Bottom line, I'm no longer married to Cannondale and their single pivot designs. There are alot of strengths to the single pivots and a few well established shortcomings. I'd like to try something else. DW links/VPP are too much $ although certainly fascinating. "Faux bar" strikes me as being a single pivot, which is something I want to get away from. THat leaves me with the real deal FSR/Horst and if I'm going to buy a Taiwanese bike that's high on value, Spesh ain't it. It looks to me that KHS is it.
 

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tuckaloe said:
Thanks all. That XCT555 is exactly the frame I was considering.

EnglishT, have no fear that I'm buying based on Spesh ad hype. It's ALL hype for practical purposes.

I worked in the industry for Cannondale for nearly 7 years and know the utter crap that flows from marketing departments and myopic engineers alike. Likewise, I have been a student of mtn bike suspension designs for many, many more years. That is to say since the late 80s when the landscape was largely barren. I know something about it and feel I understand it pretty well.

That said.....I *still* ride a single pivot C'dale. From the first Super Vs to the DH4000 to a Super V active to the Raven 1 and 2 to the Jekyll I'm still on.

Bottom line, I'm no longer married to Cannondale and their single pivot designs. There are alot of strengths to the single pivots and a few well established shortcomings. I'd like to try something else. DW links/VPP are too much $ although certainly fascinating. "Faux bar" strikes me as being a single pivot, which is something I want to get away from. THat leaves me with the real deal FSR/Horst and if I'm going to buy a Taiwanese bike that's high on value, Spesh ain't it. It looks to me that KHS is it.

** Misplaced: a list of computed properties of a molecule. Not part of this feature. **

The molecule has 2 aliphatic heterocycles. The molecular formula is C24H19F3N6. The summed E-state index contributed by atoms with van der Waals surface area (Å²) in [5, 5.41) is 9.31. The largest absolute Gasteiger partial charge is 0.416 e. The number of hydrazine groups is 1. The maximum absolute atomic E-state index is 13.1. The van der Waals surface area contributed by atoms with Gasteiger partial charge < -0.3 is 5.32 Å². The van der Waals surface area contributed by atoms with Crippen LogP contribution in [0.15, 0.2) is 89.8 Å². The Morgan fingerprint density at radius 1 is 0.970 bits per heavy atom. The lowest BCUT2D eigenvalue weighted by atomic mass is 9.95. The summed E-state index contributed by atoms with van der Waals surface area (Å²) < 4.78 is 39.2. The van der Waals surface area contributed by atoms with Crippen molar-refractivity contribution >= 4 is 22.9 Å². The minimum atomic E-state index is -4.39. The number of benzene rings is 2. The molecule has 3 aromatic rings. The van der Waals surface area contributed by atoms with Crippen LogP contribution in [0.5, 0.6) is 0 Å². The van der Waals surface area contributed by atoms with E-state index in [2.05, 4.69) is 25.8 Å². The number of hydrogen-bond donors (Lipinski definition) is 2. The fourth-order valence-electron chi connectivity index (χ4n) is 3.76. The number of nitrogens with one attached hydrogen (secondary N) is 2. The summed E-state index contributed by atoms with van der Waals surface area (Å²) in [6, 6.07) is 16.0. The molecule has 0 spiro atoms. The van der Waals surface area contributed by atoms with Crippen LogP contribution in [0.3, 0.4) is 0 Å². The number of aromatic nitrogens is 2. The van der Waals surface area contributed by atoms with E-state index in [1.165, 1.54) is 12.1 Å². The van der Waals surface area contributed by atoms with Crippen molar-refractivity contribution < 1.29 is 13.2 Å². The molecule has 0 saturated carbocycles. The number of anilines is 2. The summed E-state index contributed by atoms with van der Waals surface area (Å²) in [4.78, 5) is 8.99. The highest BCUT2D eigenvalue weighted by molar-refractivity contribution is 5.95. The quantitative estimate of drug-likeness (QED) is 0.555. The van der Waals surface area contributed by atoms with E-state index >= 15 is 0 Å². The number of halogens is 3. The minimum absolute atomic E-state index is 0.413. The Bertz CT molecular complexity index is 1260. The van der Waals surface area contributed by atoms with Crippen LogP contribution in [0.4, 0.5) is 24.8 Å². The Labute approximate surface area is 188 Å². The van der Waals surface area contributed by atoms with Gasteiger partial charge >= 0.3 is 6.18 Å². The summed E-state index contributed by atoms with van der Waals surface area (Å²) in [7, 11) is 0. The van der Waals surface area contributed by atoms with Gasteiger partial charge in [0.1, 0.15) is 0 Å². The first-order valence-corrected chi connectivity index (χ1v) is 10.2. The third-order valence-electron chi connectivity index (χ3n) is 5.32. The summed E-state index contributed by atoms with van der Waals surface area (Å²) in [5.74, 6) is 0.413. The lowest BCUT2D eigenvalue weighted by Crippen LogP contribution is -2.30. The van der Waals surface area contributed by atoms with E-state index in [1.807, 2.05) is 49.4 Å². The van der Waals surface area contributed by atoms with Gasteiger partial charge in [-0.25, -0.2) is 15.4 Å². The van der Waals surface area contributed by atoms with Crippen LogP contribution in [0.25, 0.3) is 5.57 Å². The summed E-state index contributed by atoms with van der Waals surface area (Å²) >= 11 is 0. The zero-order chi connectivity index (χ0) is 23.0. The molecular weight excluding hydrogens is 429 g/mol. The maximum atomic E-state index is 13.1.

I didnt say that the design was all hype (far from it) - both pivot locations have their pro's and con's (though for the most part you're correct that chainstay pivots are a bit better IF DESIGNED WELL).
The terminology on the other hand actually is all about hype. The terms "true four bar" and "faux-bar" are inventions of specialized, designed to big-up the former and put-down the latter (passing it off as a cheap immitation, which it can be but isnt neccessarily - as anyone that rode a seatstay pivot turner will tell you).

Wanting a chainstay pivot is fine (whether you have experience riding both CS-pivots and SS-pivots or not), but I just have an automatic dislike of those phoney terms, it just shows how easy it is to be speccy-brain-washed (pun intended).

Anyway - if you're wanting to stick to CS pivots, thats fine.
In some ways, you'll probably get better deals (ie: better quality for not so much more) if you look at importing something that isnt sold in the US (because if its not sold in the US, the manufacturers wont be paying spec to license the pivot location).

Here are some ideas (some cheapish, some not quite so):
KHS - as you mentioned, they're cheap but pretty solid. MBR has reviewed a few of them IIRC, if desperate I can try to scan/photo the pages and send you.
RAM - cheap (bulgarian), but you'd probably have to import - these are nice, dirtcheap and great value.
Devinci - not overly cheap (you'd probably be looking at $1k+ for a remix, which is the one you'd want based on your travel req's), but should be less than spec/etc, not sure how easily you get them in the US though.

Then again, you could always go secondhand and go for something higher-end, ie: norco/spec/ellsworth/etc
 

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tuckaloe, I have the KHS xc604. Good enough bike for what I paid. A little bob but can be expected from any Horst bike from what I've gathered. An upgrade to a "good" platform shock should get rid of it completely.
From what I understand, along with paying Spesh for use of the patent, the manufacturer gets the exact specs of the Horst design. Meaning that they don't tweek the design, just build as the engineers designed it. Oh, and I've called KHS to get some replacement decals (talked them into selling them on their site now) and I got a live person on the phone in about 30 seconds. Not bad in my book.